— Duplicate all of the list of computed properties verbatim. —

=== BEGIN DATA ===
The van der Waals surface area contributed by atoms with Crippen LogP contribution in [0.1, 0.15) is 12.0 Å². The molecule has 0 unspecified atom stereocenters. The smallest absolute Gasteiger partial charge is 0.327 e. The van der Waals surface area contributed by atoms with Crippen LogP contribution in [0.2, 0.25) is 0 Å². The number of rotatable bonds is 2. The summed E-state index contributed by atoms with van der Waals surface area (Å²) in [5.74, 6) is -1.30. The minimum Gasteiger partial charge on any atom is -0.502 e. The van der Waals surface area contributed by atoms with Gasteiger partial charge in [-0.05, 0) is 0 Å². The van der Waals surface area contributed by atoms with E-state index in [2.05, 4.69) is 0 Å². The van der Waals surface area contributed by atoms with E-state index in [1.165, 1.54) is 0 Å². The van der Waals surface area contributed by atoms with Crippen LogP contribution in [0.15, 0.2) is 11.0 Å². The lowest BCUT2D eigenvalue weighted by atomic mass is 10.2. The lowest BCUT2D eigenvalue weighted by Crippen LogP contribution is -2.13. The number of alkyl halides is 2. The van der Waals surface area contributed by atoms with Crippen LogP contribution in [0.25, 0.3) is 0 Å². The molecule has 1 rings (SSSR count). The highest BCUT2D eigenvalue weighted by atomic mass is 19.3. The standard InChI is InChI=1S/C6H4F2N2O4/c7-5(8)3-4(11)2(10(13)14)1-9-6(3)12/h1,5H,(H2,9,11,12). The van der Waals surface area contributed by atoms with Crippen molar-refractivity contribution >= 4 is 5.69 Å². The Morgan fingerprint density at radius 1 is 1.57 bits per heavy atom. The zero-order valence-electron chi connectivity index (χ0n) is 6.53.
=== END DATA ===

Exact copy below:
The van der Waals surface area contributed by atoms with Crippen LogP contribution in [0.1, 0.15) is 12.0 Å². The molecule has 0 unspecified atom stereocenters. The smallest absolute Gasteiger partial charge is 0.327 e. The van der Waals surface area contributed by atoms with Crippen LogP contribution in [0.2, 0.25) is 0 Å². The number of rotatable bonds is 2. The summed E-state index contributed by atoms with van der Waals surface area (Å²) in [5.74, 6) is -1.30. The minimum Gasteiger partial charge on any atom is -0.502 e. The van der Waals surface area contributed by atoms with Gasteiger partial charge in [-0.05, 0) is 0 Å². The van der Waals surface area contributed by atoms with E-state index in [2.05, 4.69) is 0 Å². The van der Waals surface area contributed by atoms with E-state index in [1.165, 1.54) is 0 Å². The van der Waals surface area contributed by atoms with Crippen LogP contribution in [0.15, 0.2) is 11.0 Å². The lowest BCUT2D eigenvalue weighted by atomic mass is 10.2. The lowest BCUT2D eigenvalue weighted by Crippen LogP contribution is -2.13. The number of alkyl halides is 2. The van der Waals surface area contributed by atoms with Crippen LogP contribution in [0.25, 0.3) is 0 Å². The molecule has 1 rings (SSSR count). The highest BCUT2D eigenvalue weighted by atomic mass is 19.3. The standard InChI is InChI=1S/C6H4F2N2O4/c7-5(8)3-4(11)2(10(13)14)1-9-6(3)12/h1,5H,(H2,9,11,12). The van der Waals surface area contributed by atoms with Crippen molar-refractivity contribution >= 4 is 5.69 Å². The Morgan fingerprint density at radius 1 is 1.57 bits per heavy atom. The zero-order valence-electron chi connectivity index (χ0n) is 6.53.